Sneak Peak Into the Course Content

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All applications due June 1

Health Policy Track Electives: (students select 12 units)

Econometrics and Cost Analysis (3 units)

Examine the economic structures of the health-care delivery system to understand the impact of competition and regulation on health-care costs experienced by payers, providers and patients. Research alternative forms of contracts and organizational structures that shape the health-care system’s economic performance and the organizations within that system. Look at recent changes in the health insurance and health care delivery markets.

Program Evaluation (3 units)

Gain a familiarity with different types of programs and intervention evaluations, including needs assessment, formative research, process evaluation, monitoring of outputs and outcomes, and impact assessment. Learn how to develop an evaluation plan and use systematically collected information about a program or intervention; understand whether and how the program is meeting its stated goals and objectives; improve program effectiveness; and make decisions about future programming. You focus on evaluations conducted in clinical and public health settings.

Organization and System Change (3 units)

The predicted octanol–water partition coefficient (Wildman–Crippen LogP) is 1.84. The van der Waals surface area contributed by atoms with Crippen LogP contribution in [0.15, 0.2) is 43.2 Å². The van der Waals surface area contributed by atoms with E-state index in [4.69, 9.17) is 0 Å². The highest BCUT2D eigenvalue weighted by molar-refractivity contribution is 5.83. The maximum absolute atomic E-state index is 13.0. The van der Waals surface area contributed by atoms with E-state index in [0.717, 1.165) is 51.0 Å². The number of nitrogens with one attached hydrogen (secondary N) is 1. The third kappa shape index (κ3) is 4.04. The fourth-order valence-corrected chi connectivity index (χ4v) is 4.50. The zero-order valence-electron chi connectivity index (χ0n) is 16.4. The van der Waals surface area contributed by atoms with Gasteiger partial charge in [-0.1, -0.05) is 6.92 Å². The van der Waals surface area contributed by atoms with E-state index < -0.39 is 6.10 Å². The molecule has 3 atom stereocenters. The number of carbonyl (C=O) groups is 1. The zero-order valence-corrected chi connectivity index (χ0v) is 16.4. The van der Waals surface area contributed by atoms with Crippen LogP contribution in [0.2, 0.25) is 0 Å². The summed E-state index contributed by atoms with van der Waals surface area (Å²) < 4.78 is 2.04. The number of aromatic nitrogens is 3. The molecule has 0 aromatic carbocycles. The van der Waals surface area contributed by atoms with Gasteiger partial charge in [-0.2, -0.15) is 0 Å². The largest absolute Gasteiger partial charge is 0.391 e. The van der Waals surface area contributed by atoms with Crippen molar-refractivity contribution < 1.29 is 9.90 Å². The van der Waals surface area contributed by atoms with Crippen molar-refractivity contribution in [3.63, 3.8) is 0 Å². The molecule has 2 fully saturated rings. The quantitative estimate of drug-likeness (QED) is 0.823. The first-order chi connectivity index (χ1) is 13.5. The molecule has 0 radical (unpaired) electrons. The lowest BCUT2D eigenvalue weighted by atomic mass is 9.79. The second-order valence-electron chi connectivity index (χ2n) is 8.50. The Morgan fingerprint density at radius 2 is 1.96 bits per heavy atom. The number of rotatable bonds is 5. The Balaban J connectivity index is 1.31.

Survey a range of translational tools at the heath-care system level that can be used to promote the adoption of evidence-based medicine by providers and delivery systems. Strategies for change are presented in the broader context of sociological theories of organizational behavior and policy implementation. You focus on translational tools that can be used by stakeholders outside of health-care organizations—including purchasers, payers and government regulators—to promote the adoption of clinical innovations within organizations. Such tools range from contract-based payment incentives, to performance monitoring, education and technical-assistance programs, to changes in existing government licensing laws and quasi-governmental regulations used by credentialing agencies.

Advanced Policy Analysis (3 units)

Learn the policy process and strategies to collect and disseminate research findings to inform and influence that process. Faculty—who have extensive experience at the federal, state and local levels in health-care policy—will deliver lectures that incorporate examples from their own work as the basis for teaching generalizable strategies to trainees at all levels of research sophistication.

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All applications due June 1

Health Law Track Electives (students select 12 units)

Health Care Reform: Legal Aspects (6 units)

Learn about issues of quality control and personal relationships in the health-care environment. It will address issues in professional licensing and the accreditation of health-care institutions, medical malpractice law (including institutional liability and tort reform), informed consent and the nature of the provider-patient relationship, and confidentiality of health care information (including the law surrounding HIPAA and the development of electronic health records).

Provider-Patient Relationships (6 units)